Gender Issues in Well-Being of Yoruba Retirees in Osun State, Nigeria

By Adisa, Ademola Lateef | Gender & Behaviour, June 2009 | Go to article overview

Gender Issues in Well-Being of Yoruba Retirees in Osun State, Nigeria


Adisa, Ademola Lateef, Gender & Behaviour


The problem of well-being and non-utilisation of retirees in the socio-economic development of Nigeria generally, is mainly a result of dearth of indigenous research works, especially on gender issues. Retirees have always been assumed to be homogeneous, both in experiences and needs and recommendations from such works have been deficient. This study, therefore, had two objectives: one, to appraise the influence of cultural beliefs and practices in gender relations on well-being of Yoruba retirees in Osun State and two, to provide data which would stimulate further research on the potential use of retirees for developmental purpose instead of remaining as dependants for the rest of life. The study relied on primary data obtained from 954 retirees through the use of semi-structured questionnaire. Findings revealed areas of similarity and divergence of needs among the retirees and the conclusion that is drawn is that the gender-based work policy on expectation of needs is useful only when it promotes equity between males and females.

James Morris, a member of the British expedition led by Sir Edmund Hillary, which successfully climbed Mount Everest, has lived in two worlds; both of males and of females. He underwent a sex-change operation to become a woman and addressed as Jan Morris thereafter. Giddens (1994) presented a part of Morris' narratives of the different experiences of the two worlds as follows:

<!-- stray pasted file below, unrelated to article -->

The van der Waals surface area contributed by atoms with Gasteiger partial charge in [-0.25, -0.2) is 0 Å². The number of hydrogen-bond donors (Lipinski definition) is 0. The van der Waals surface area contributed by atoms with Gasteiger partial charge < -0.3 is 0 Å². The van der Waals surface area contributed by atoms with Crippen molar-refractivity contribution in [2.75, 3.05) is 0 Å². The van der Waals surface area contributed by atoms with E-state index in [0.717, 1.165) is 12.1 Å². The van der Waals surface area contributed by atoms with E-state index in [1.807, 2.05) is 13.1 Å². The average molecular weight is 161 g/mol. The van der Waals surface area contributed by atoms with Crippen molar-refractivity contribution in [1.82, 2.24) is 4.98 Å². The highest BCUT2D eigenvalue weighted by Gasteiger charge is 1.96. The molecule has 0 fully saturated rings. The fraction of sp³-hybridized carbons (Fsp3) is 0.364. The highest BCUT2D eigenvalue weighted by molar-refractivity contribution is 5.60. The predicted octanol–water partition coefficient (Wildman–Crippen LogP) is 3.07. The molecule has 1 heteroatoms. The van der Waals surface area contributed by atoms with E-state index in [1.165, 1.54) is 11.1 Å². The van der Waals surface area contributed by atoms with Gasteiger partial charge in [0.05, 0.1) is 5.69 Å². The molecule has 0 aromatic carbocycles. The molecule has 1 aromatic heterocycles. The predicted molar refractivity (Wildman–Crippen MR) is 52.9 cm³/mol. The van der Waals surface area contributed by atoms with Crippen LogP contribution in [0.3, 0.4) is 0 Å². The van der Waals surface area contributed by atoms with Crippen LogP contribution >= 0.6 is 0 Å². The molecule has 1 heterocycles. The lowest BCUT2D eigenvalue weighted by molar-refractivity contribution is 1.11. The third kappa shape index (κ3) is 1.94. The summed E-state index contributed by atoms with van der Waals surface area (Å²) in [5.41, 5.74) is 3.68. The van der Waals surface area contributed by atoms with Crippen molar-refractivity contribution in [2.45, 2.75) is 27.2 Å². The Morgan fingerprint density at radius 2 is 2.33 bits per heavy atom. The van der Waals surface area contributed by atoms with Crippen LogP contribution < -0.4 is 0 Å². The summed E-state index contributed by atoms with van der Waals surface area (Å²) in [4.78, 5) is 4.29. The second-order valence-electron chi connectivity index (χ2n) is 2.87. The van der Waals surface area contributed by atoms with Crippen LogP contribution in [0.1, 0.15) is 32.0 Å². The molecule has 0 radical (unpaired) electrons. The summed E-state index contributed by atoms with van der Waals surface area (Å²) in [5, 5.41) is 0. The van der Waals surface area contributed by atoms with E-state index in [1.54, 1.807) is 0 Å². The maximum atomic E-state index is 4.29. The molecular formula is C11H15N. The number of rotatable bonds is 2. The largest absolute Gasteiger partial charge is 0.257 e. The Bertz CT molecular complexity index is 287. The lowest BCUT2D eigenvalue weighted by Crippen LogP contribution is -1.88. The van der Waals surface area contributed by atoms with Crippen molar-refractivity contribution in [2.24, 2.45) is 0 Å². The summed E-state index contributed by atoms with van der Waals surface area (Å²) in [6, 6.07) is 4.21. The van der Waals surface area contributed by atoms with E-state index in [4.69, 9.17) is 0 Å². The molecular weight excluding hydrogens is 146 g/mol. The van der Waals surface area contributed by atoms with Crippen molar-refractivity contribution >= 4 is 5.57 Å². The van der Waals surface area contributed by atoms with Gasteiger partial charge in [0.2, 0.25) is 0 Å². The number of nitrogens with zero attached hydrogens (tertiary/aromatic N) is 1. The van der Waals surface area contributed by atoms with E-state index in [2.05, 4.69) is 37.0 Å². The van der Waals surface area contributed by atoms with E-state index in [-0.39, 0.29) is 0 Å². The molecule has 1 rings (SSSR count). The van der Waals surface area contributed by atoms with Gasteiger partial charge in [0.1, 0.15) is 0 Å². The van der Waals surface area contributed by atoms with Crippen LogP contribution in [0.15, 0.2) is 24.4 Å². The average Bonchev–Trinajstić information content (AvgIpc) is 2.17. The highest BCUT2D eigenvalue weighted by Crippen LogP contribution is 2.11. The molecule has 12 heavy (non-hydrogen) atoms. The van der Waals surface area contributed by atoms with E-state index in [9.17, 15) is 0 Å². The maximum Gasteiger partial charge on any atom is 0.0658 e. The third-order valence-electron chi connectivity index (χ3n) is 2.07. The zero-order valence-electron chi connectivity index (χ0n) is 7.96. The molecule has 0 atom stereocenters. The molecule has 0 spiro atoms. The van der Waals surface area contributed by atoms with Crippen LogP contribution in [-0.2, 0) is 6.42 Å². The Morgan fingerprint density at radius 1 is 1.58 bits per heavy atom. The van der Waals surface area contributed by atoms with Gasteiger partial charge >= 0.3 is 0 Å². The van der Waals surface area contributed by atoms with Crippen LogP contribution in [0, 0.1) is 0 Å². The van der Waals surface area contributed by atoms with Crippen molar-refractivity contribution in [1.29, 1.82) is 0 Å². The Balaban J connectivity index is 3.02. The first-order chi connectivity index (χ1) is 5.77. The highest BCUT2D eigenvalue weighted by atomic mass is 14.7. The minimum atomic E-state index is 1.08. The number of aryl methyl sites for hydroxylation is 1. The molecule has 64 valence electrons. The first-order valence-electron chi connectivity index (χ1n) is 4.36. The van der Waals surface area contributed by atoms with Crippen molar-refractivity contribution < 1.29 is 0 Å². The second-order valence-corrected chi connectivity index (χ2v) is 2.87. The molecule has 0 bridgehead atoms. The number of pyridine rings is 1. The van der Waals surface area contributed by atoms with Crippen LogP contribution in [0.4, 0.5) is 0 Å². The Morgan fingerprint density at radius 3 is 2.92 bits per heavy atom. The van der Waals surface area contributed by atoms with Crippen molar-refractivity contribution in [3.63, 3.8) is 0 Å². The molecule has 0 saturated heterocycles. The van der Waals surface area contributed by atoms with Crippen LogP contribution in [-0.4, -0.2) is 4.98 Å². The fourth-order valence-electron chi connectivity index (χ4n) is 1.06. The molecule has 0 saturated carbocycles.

We are told that the social gap between sexes is narrowing, but I can only report that having, in the second half of the twentieth century, experienced life in both roles (male and female), there seems to me no aspect of existence, no moment of the day, no contact, no arrangement, no response, which is not different for men and women ................ (Morris, 1974).

Although that was a single person's account of life's experience, and in a different locality from Nigeria, but it is capable of arousing research interest into what culture weaves around the biological or anatomical difference of sex. Other factors which triggered this research are discussed below.

Hagestad and Neugarten (1985) submitted that individual retirement experiences and adaptation to retirement should be viewed as outcomes of earlier experiences in various life spheres. If the experiences of Morris hold for many, and even at work places, it was deemed important to examine the cumulative effects of the varying experiences on the later life of Yoruba retirees in Osun State.

It has also been observed that generally, Nigeria is not taking advantage of her teeming population. Nigeria is one of the most populous countries of the world, only rating behind China, India, United States of America, Russia, Indonesia and Pakistan (Population Reference Bureau, August 2002), but in terms of economic viability, cannot be compared to any of them. Even as it is not an attempt to castigate, the religious practice of keeping women in purdah (Muslim women perpetually kept away from working), which is common in the northern part of Nigeria, results in loss of human resource. The country is denied of effective use of brilliant ones among the women. Where there is opportunity, some women have excelled in their chosen careers. Women such as Helen Sirleaf, Liberian President Minister, late Benizar Bhutto of Pakistan, might have been discovered among them. The retirees in Nigeria, with their potentials to contribute to the national economy, constitute another group of untapped brains. The retirees in the contemporary Nigeria are no more the used or spent individuals which many of them usually were, when opportunity to work till the expiration of statutory age existed. The composition of the retirees in terms of age, virility, resourcefulness and sex began to change as from 1975, when the country experienced the first national workers' purge. The present crop of retirees is a mix of old and young, mostly secondaryemployment thirsty individuals. …

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